Every establishment has to maintain clinical records and mandatorily treat victims of road traffic accidents or criminal assaults whenever they come to a hospital. According to the patients’ charter, every patient has the right to complete information on the disease, treatment and medical procedure and a right to give informed consent on his or her own course of treatment.
The West Bengal Act says that every establishment will have to follow fixed rates, including package rates for medical investigation, bed charges, operation theatre procedures, implants, ICU charges, etc., and also provide proper estimates for treatments not covered in packages. The Act says, “…every clinical establishment shall strictly discourage repetitive laboratory tests…”. Establishments are also required to mandatorily obtain consent for the continuation of ventilator support after a patient is declared brain-dead.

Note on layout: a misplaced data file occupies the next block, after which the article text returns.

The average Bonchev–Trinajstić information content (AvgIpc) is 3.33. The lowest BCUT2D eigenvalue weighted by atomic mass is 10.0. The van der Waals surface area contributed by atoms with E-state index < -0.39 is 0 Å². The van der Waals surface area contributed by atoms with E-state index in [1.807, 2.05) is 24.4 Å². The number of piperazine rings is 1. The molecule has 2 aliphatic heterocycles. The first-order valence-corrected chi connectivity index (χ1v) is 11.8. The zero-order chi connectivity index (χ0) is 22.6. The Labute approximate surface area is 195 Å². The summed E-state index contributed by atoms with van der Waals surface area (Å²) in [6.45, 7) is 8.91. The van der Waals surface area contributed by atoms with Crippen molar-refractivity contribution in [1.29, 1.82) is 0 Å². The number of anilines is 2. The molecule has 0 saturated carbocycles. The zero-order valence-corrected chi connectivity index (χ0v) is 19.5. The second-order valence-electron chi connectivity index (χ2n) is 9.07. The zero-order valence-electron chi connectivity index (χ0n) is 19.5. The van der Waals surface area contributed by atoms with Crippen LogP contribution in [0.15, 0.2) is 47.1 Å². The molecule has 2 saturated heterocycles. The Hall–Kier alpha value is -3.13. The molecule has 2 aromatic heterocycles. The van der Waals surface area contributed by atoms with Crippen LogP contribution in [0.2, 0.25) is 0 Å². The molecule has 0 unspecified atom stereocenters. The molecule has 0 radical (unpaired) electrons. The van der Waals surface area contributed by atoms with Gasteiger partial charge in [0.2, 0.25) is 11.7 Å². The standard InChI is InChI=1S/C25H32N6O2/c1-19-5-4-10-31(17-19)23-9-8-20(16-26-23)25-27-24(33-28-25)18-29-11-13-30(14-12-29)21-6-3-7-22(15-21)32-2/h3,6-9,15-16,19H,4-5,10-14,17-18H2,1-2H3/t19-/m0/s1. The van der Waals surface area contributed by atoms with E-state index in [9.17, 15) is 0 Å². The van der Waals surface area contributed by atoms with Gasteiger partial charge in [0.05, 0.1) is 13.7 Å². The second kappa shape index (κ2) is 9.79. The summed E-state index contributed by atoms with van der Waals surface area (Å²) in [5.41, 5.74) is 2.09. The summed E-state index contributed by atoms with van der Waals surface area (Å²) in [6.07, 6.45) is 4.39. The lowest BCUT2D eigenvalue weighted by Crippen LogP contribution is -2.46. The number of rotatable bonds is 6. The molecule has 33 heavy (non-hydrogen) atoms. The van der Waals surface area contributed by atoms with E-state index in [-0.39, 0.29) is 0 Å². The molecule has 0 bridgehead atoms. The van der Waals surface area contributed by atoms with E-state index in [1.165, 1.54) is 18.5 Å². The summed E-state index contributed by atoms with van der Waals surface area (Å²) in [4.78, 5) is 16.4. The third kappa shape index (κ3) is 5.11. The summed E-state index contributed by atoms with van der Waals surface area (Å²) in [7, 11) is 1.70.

The CEA 2010 envisages registration as the cornerstone of regulation, with registration conditions placed in the domain of the state government. As part of the enforcement plan of the Act, standard treatment guidelines have so far been prepared for 21 specialty areas, including endocrinology, oncology, neurology, orthopaedics and cardiovascular diseases. Guidelines have also been prepared for treating common problems like snake bites, dry eye disease, epilepsy, diabetic foot and osteoarthiritis of the knee.